The treaty establishing a complaint mechanism for the Convention on the Rights of the Child (“OP3”) entered into force on 14 April 2014. Costa Rica brought the number of ratifications of this Optional Protocol to the required ten, with all but Costa Rica also entering declarations accepting the Article 13 inquiry procedure. An additional 37 states have signed the protocol but not yet completed the ratification process. States parties to the Optional Protocol thus far:
Albania, Bolivia, Gabon, Germany, Montenegro, Portugal, Spain, Thailand, Slovakia and Costa Rica
Under the treaty, the Committee on the Rights of the Child may hear complaints from individual children, groups of children, or their representatives against a state party to OP3 for a violation of the Convention on the Rights of the Child, and for a violation of the Convention’s other two protocols if ratified by that state.
Domestic remedies must have been exhausted or shown to be “unreasonably prolonged or unlikely to bring effective relief.” The complaint must be submitted within one year of the exhaustion of domestic remedies unless it is shown it was not possible to bring the complaint within that time limit. The treaty also contains a follow-up procedure, an opt-out inquiry procedure for “grave or systematic violations,” and an opt-in inter-state complaint procedure.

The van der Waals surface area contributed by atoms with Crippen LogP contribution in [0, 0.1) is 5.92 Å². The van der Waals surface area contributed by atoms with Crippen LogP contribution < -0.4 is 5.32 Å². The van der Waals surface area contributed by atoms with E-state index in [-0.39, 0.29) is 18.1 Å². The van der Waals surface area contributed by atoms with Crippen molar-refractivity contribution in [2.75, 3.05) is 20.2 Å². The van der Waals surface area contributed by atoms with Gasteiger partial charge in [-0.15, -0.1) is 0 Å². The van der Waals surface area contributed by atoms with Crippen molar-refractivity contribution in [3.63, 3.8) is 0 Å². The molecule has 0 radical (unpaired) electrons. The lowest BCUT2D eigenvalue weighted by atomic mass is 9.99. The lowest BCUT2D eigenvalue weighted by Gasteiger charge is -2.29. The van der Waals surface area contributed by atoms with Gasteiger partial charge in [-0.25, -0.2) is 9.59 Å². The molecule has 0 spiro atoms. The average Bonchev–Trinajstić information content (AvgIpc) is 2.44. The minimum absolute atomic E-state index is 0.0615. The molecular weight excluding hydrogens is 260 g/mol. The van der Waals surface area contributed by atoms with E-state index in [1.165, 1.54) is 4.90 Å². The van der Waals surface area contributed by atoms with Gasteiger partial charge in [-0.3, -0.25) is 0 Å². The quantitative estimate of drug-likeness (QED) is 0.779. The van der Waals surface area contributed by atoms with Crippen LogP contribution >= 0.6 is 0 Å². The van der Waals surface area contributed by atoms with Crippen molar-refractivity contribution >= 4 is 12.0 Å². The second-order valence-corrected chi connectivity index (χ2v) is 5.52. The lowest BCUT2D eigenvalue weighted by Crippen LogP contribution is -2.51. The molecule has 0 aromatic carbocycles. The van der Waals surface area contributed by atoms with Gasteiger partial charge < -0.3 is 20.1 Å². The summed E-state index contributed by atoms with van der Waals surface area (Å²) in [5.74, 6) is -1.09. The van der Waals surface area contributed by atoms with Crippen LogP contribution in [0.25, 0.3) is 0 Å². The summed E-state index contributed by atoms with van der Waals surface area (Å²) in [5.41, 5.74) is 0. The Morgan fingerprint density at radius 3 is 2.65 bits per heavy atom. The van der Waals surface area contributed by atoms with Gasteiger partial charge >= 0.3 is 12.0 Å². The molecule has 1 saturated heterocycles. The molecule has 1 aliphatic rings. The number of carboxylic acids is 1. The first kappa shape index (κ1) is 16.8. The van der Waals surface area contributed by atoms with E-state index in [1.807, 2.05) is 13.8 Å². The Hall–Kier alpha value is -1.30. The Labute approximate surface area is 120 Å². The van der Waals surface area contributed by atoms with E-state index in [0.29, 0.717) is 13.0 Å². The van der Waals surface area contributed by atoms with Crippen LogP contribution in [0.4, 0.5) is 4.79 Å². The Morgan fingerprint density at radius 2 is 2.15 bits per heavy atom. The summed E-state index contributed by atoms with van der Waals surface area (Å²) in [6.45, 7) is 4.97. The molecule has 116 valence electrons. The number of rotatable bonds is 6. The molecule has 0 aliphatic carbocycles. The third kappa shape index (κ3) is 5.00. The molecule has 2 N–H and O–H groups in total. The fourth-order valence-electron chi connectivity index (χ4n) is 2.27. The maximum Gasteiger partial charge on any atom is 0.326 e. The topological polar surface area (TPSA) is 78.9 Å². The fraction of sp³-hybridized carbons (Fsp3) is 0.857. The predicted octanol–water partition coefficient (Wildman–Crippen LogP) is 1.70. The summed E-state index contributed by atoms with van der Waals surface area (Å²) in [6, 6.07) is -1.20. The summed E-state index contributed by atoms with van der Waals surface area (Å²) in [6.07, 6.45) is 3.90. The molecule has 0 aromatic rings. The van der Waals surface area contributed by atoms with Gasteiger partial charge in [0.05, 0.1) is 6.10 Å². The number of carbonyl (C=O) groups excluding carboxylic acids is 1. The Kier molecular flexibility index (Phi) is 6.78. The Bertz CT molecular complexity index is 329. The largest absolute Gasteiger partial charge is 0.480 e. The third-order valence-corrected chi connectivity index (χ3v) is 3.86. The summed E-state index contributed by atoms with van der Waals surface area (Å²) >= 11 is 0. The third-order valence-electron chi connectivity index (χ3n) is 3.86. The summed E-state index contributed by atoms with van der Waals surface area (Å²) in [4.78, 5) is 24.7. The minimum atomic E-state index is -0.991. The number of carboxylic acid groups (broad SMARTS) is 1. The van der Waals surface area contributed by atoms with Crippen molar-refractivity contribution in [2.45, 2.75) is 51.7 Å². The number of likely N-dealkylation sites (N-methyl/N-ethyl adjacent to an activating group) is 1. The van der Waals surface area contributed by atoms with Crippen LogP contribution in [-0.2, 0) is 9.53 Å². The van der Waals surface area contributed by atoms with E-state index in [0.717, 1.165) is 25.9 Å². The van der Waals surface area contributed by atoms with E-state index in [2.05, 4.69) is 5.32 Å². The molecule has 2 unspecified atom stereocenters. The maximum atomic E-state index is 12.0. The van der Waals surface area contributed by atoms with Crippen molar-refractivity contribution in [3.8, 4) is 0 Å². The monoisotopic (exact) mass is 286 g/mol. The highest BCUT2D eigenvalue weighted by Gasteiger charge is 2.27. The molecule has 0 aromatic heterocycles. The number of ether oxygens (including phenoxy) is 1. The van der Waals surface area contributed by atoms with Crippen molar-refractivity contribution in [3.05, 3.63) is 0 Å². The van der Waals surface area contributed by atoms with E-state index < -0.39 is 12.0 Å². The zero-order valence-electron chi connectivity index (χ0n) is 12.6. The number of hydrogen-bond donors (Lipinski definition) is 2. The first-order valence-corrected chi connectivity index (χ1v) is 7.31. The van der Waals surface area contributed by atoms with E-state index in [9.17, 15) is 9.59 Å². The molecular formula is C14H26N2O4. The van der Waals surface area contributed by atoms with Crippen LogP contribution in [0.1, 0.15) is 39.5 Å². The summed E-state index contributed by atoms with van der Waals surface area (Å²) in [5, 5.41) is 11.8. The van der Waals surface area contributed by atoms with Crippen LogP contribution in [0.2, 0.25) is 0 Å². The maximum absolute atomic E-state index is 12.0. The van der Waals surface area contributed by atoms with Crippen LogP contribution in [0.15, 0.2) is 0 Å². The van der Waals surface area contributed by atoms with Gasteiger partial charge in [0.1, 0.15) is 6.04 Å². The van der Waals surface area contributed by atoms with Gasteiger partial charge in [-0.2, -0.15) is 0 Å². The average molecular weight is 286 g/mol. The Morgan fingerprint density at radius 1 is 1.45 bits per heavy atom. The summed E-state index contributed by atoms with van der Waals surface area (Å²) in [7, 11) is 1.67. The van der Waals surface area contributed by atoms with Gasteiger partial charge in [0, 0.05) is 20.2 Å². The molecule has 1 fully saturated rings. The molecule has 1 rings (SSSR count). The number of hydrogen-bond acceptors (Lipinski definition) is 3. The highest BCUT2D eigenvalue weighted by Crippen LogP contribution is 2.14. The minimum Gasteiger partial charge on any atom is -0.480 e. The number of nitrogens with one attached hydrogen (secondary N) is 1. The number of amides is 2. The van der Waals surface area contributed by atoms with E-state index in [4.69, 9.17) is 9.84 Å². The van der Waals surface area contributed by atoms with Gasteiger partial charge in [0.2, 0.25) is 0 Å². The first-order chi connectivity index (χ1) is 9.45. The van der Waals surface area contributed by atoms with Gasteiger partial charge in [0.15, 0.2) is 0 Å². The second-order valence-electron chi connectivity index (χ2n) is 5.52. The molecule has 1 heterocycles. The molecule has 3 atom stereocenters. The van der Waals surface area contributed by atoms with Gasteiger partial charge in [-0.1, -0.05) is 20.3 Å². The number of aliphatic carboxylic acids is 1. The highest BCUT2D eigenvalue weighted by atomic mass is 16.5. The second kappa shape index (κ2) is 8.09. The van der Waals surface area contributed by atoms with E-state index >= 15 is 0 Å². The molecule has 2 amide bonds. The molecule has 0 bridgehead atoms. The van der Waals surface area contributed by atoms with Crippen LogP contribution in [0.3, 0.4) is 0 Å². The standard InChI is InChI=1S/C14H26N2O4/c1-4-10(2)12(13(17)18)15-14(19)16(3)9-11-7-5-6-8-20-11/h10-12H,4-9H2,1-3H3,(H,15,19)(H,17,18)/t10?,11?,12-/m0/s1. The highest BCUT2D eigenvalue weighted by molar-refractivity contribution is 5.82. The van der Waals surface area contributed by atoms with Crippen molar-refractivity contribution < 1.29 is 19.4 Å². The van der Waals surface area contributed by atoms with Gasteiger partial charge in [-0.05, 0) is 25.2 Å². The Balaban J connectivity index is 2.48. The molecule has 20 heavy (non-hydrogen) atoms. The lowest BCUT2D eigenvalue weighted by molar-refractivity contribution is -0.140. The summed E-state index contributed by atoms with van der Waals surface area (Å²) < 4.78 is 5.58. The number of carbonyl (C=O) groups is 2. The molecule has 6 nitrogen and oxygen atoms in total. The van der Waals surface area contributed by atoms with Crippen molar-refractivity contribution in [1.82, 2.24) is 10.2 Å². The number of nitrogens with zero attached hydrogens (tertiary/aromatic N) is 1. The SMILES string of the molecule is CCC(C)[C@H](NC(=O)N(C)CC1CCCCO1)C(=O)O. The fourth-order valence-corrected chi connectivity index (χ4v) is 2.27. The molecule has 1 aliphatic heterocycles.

The treaty specifies that in developing its rules of procedure the Committee on the Rights of the Child is to “guarantee child-sensitive procedures” and include “safeguards to prevent the manipulation of the child by those acting on his or her behalf.” In addition, the committee “may decline to examine any communication that it considers not to be in the child’s best interests.” OP3 Rules of Procedure here.
For a comparison of this OP with the complaint procedures of the other UN human rights treaties, see this comparison chart developed by the Child Rights International Network (CRIN). For additional resources on OP3, see this toolkit and annotated guide.